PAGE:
Saturday, June 22, 2024

“Most Connected Devices Are Nodes At The Last Centimetre Of Networks”

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Future of the microcontroller (MCU) market depends on users’ preference for smart and connected devices. How have MCUs advanced in response to this preference? Sanjay Gupta, director, automotive BU, NXP Semiconductors spoke with Dilin Anand from EFY

Sanjay Gupta
Sanjay Gupta, Director, Automotive BU, NXP Semiconductors

Q. What would you like to see in an MCU designed for the Internet of Things (IOT)?
A. The IoT demands two things from MCUs—minimal power consumption and lowest possible cost. Pushing intelligence into an MCU allows for a simple and robust radio that can transmit and receive wireless data. Since the MCU usually has the most resources in terms of memory, processing power as well as digital and analogue integration, this configuration gives it the most versatility, enabling it to leverage and optimise all of its resources.

Q. Could you give us an idea of the role of MCUs for the IoT market from an engineering perspective?
A. In broad terms, the IoT comprises three elements: edge devices, which often perform one dedicated function; hubs or fusion devices, which integrate data from edge devices; and larger processing elements. Most connected devices are nodes located at the last centimetre of networks. The small nodes used for connectivity and sensor hubs to collect and log data are primarily based on MCU platforms.

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Q. What is the key technology trend that design engineers look for?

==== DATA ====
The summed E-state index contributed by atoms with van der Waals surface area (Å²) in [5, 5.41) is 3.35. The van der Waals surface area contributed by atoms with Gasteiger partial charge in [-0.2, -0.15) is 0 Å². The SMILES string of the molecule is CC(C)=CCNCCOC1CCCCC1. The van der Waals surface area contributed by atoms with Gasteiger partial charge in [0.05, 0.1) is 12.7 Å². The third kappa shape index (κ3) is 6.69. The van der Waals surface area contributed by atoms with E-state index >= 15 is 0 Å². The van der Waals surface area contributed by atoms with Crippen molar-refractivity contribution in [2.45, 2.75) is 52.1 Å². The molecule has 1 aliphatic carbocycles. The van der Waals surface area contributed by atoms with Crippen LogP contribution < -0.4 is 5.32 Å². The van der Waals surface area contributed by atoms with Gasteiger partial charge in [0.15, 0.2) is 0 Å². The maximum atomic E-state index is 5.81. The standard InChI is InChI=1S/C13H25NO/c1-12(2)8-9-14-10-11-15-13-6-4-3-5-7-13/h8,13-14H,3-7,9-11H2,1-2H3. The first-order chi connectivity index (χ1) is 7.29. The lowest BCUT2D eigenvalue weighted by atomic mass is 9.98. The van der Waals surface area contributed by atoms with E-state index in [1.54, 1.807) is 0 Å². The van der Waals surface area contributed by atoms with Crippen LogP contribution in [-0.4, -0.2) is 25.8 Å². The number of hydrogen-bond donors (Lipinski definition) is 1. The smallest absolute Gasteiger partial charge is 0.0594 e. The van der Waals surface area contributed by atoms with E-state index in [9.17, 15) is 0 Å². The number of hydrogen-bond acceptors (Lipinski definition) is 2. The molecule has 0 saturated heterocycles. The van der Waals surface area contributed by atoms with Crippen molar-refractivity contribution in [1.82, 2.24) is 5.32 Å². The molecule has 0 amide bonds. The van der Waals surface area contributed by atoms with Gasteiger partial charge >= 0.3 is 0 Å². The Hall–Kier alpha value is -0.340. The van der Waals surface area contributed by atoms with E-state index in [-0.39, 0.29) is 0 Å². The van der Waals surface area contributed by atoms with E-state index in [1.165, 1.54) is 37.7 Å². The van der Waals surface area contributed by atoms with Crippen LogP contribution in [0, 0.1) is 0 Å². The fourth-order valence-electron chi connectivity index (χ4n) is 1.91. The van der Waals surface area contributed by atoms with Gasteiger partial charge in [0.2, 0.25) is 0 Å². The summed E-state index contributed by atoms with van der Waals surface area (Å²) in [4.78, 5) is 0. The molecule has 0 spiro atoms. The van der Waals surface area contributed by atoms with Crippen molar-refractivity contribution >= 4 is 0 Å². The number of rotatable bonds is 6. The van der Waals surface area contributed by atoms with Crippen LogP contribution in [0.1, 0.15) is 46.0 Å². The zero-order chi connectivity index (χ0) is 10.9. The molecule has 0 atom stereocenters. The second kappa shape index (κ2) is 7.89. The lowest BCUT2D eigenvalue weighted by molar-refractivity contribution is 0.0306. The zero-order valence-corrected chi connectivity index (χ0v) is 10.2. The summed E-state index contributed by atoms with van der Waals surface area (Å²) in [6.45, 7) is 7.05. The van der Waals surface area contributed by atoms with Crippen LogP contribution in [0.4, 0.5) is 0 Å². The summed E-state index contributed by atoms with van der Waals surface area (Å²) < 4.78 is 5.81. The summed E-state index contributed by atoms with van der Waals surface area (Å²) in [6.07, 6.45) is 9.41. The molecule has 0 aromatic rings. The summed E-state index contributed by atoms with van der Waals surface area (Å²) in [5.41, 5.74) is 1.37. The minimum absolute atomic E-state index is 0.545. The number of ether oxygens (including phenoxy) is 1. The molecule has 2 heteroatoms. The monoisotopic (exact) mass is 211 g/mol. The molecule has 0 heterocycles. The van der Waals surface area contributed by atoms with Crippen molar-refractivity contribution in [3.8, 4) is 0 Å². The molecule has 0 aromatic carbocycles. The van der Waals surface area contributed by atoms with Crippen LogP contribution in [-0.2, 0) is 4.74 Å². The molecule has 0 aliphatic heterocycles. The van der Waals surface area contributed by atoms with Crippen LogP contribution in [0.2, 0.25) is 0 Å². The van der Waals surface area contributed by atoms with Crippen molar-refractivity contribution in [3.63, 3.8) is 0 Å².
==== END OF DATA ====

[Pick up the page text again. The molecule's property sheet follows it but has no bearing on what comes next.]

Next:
A. MCUs have dramatically dropped their RUN currents, allowing these to run more often, thereby allowing more features to be designed into the application software.
Performance-per-watt levels have evolved in many embedded applications to enable power-efficient designs that help conserve energy. Energy trends and power management are thus the key technology trends that designers are looking for nowadays.

Q. What elements are driving lower power consumption in the newer generation of MCUs?
A. Many regulatory bodies have made it compulsory for consumer electronic companies to display energy-efficiency ratings. Sleep modes have evolved over the years, by optimising voltage levels and clock frequency. Small bits of programmable logic are also being added. One can now stitch together peripherals the way they want within the MCU and have it operate in sleep mode at tiny current levels.

Low-power MCUs also reduce the emissions radiated. Power-consumption estimation differentiates because the average node duty factor, fd (node activity ratio), is different between clocked nodes and unclocked nodes.

Q. Some engineers say that features previously seen in microprocessors are now seen in MCUs. What are your views on this?
A. Features like sleeping end nodes, time synchronisation with access point beacons, packet store-and-forward and so on highlight the issues of complex system-on-chip MCUs. These either require custom software to extract maximum performance from their integrated peripherals or suffer the penalties of reduced versatility or increased power consumption from running more generic code.

Q. What are some exciting features in modern MCUs?
A. Earlier this year Kinetis MCU was recognised as one of the industry’s first development boards to fully support mbed. mbed is an open source project managed by ARM that works as a platform and operating system for Internet-connected devices.

Another focus area is to significantly speed and simplify software development.

Further, encryption/tamper-detection features and ultra-low-power capabilities extend MCUs’ reach beyond traditional mPOS pin pads and terminals into more power-restricted payment applications such as smartphone and tablet attach readers as well as those embedded in wearable technology.


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